The International Committee of the Red Cross confirmed that it has met the 14 so-called ''high-value'' detainees at Guantánamo Bay, Cuba, who include alleged Sept. 11 mastermind Khalid Sheik Mohammed.
A 12-member Red Cross delegation is still on the remote base in southeast Cuba, still working on gathering detainee notes and messages home -- but has interviewed 454 international U.S.-held captives, said Simon Schorno, an ICRC spokesman.
''We have seen the 14 as of today,'' said Schorno, speaking from Washington, D.C., following what he called a premature leak by the Pentagon of the meeting with Mohammed and other former CIA held captives.
''We're confirming having visited and registered the 14 detainees, and provided them with the means to exchange Red Cross messages with their families,'' he added.
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He declined to say which, if any, of the 14 detainees had used the format to write home, probably for the first time since they were captured by the CIA and taken to so-called ''black sites'' somewhere overseas for U.S. interrogation.
President Bush revealed to the world on Sept. 6 that the United States had held the 14 men at secret offshore CIA detention spots, and had over Labor Day had them transferred to military custody at the U.S. Navy base in Cuba.
Their private meetings with Red Cross delegates, who included a doctor and translators, are not monitored by the military, Schorno said.
The ''high value detainees'' include Mohammed, whom the president referred to by his CIA nickname, ''KSM,'' as well as other men who the United States claims were architects of the 2000 bombing of the USS Cole on Yemen's coast and the U.S. Embassy bombings in Kenya and Tanzania.
Their health conditions are not known after as much as four years of secret CIA captivity. Schorno deflected a question on whether the Red Cross observed signs that the men had been tortured with this: ``The ICRC does not comment publicly on current or past circumstances of detention or treatment of detainees.''
Instead, the delegates relay their concerns about conditions secretly to the country holding prisoners. The Swiss based organization first got access to the prison soon after the detention center opened in Jan. 2002, and they have never commented publicly on the conditions at the base in southeast Cuba.
But the 14 men had been held in secret U.S.-controlled locations -- off the books and out of reach of the International Red Cross, which under the Geneva Conventions has long been responsible for inspecting prisons the world over and verifying that prisoners of war are treated humanely and don't disappear while in custody.
The Pentagon told media in Washington about the completed Red Cross interviews on the same day that it released a formal announcement that the U.S. had sent away 17 captives from the base -- 16 to Afghanistan and another to Morocco.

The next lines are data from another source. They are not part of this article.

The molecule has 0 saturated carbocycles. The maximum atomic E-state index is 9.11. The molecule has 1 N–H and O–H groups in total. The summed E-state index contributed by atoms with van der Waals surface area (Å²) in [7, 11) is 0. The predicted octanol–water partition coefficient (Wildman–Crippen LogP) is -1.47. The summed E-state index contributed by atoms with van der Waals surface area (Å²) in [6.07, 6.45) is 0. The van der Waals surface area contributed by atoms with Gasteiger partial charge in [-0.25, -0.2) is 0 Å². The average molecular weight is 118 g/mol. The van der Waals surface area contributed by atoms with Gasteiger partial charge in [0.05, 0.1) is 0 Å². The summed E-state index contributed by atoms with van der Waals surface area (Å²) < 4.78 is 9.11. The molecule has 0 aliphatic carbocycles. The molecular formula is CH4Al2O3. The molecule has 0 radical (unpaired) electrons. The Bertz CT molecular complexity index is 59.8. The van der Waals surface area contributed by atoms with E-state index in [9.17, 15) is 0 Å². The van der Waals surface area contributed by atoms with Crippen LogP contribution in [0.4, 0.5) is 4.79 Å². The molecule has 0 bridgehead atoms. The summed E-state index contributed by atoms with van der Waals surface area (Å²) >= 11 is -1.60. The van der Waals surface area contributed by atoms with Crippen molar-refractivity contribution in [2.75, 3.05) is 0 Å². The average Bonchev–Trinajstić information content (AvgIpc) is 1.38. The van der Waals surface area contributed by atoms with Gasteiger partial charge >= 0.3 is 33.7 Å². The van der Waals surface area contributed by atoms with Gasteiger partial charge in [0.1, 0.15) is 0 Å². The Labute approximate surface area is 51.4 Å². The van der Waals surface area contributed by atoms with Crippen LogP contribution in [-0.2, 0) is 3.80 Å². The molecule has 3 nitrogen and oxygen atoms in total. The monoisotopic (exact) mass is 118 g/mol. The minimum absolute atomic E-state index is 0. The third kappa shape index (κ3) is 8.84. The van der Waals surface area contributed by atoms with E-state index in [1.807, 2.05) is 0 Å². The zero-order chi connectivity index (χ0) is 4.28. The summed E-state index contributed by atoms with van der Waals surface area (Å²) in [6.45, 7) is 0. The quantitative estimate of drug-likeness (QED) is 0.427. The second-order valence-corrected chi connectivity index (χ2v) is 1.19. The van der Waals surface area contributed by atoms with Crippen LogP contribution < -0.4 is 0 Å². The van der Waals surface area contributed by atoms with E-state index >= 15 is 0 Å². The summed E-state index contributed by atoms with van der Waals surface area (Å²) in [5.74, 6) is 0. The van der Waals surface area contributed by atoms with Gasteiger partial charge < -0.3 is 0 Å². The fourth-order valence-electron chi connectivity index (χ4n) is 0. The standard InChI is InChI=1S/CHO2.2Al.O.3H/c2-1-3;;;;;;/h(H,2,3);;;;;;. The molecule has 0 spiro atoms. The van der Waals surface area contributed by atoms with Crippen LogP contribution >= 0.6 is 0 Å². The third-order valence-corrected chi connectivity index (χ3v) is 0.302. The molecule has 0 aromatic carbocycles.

It did not name the men, but said they had been freed after a series of internal reviews and diplomatic dialogue with their native countries.
Given the ICRC figure of 454 detainees interviewed, minus the 17 unnamed captives the Pentagon said it released Thursday, that left the prison population there at 437.
The Pentagon statement put the number of detainees at ``approximately 440.''
At Guantánamo, Navy Cmdr. Robert Durand called the Red Cross consultations ''meaningful, useful and confidential'' -- meaning he would not spell out any criticisms, if any, the international relief agency made of the captives' conditions.
Durand said the men are entitled to the same health care as U.S. forces on overseas duty.
''As with all other detainees they receive adequate food, shelter, and clothing. They are afforded the opportunity to worship and have access to the Koran in their native language and other prayer accessories,'' Durand said in a statement.
"Consistent with established policies, they are allowed to send and receive mail.''
Red Cross officials arrived on the remote base in southeast Cuba about two weeks ago, after Army Gen. Bantz Craddock, head of the Southern Command, said former CIA-held captives were undergoing a month-long orientation.
They are theoretically to face internal U.S. military reviews to see if they meet Bush administration definitions of ''enemy combatants,'' and potentially future trial by U.S. military tribunal.
Still unclear is when precisely the men now cast as ''the worst of the worst'' of the Guantánamo population might face the Combatant Status Review Tribunals, which had been open to media coverage in the past.
If the Pentagon provides access similar to earlier hearings, reporters will get the first glimpse of Mohammed, Ramzi Bin al Shibh, and others who were publicly identified by the president as captives at Guantánamo as part of a policy speech on evolving U.S. detention policy.
Senior Defense and Justice Department officials had earlier said reviews would be held within three months of the arrival of the men. That means they should be complete by Christmas.